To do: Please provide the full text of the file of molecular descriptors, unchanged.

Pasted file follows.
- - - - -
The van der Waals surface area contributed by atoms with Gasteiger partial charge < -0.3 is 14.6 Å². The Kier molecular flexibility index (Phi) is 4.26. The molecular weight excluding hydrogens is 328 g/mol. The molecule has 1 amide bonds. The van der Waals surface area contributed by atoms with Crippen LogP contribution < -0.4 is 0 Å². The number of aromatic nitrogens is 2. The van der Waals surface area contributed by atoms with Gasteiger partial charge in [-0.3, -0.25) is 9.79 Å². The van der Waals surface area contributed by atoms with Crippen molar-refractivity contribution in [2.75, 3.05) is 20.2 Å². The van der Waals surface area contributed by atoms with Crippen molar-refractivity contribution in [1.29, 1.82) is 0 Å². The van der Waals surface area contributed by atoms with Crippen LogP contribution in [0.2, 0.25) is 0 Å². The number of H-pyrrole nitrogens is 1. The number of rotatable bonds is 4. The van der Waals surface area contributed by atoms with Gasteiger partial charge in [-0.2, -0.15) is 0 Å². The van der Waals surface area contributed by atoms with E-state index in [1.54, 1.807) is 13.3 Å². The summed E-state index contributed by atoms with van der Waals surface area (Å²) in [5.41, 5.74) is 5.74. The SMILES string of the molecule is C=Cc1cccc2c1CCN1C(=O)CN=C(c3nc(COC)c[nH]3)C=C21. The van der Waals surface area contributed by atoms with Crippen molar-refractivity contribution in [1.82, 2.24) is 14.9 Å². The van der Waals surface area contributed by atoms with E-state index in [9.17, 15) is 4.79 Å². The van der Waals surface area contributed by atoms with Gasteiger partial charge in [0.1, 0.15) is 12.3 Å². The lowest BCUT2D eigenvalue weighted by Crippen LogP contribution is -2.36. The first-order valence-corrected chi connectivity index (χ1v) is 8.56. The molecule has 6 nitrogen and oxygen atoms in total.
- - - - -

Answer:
The van der Waals surface area contributed by atoms with Gasteiger partial charge < -0.3 is 14.6 Å². The Kier molecular flexibility index (Phi) is 4.26. The molecular weight excluding hydrogens is 328 g/mol. The molecule has 1 amide bonds. The van der Waals surface area contributed by atoms with Crippen LogP contribution < -0.4 is 0 Å². The number of aromatic nitrogens is 2. The van der Waals surface area contributed by atoms with Gasteiger partial charge in [-0.3, -0.25) is 9.79 Å². The van der Waals surface area contributed by atoms with Crippen molar-refractivity contribution in [2.75, 3.05) is 20.2 Å². The van der Waals surface area contributed by atoms with Crippen molar-refractivity contribution in [1.29, 1.82) is 0 Å². The van der Waals surface area contributed by atoms with Crippen LogP contribution in [0.2, 0.25) is 0 Å². The number of H-pyrrole nitrogens is 1. The number of rotatable bonds is 4. The van der Waals surface area contributed by atoms with Gasteiger partial charge in [-0.2, -0.15) is 0 Å². The van der Waals surface area contributed by atoms with E-state index in [1.54, 1.807) is 13.3 Å². The summed E-state index contributed by atoms with van der Waals surface area (Å²) in [5.41, 5.74) is 5.74. The SMILES string of the molecule is C=Cc1cccc2c1CCN1C(=O)CN=C(c3nc(COC)c[nH]3)C=C21. The van der Waals surface area contributed by atoms with Crippen molar-refractivity contribution in [1.82, 2.24) is 14.9 Å². The van der Waals surface area contributed by atoms with E-state index in [9.17, 15) is 4.79 Å². The van der Waals surface area contributed by atoms with Gasteiger partial charge in [0.1, 0.15) is 12.3 Å². The lowest BCUT2D eigenvalue weighted by Crippen LogP contribution is -2.36. The first-order valence-corrected chi connectivity index (χ1v) is 8.56. The molecule has 6 nitrogen and oxygen atoms in total.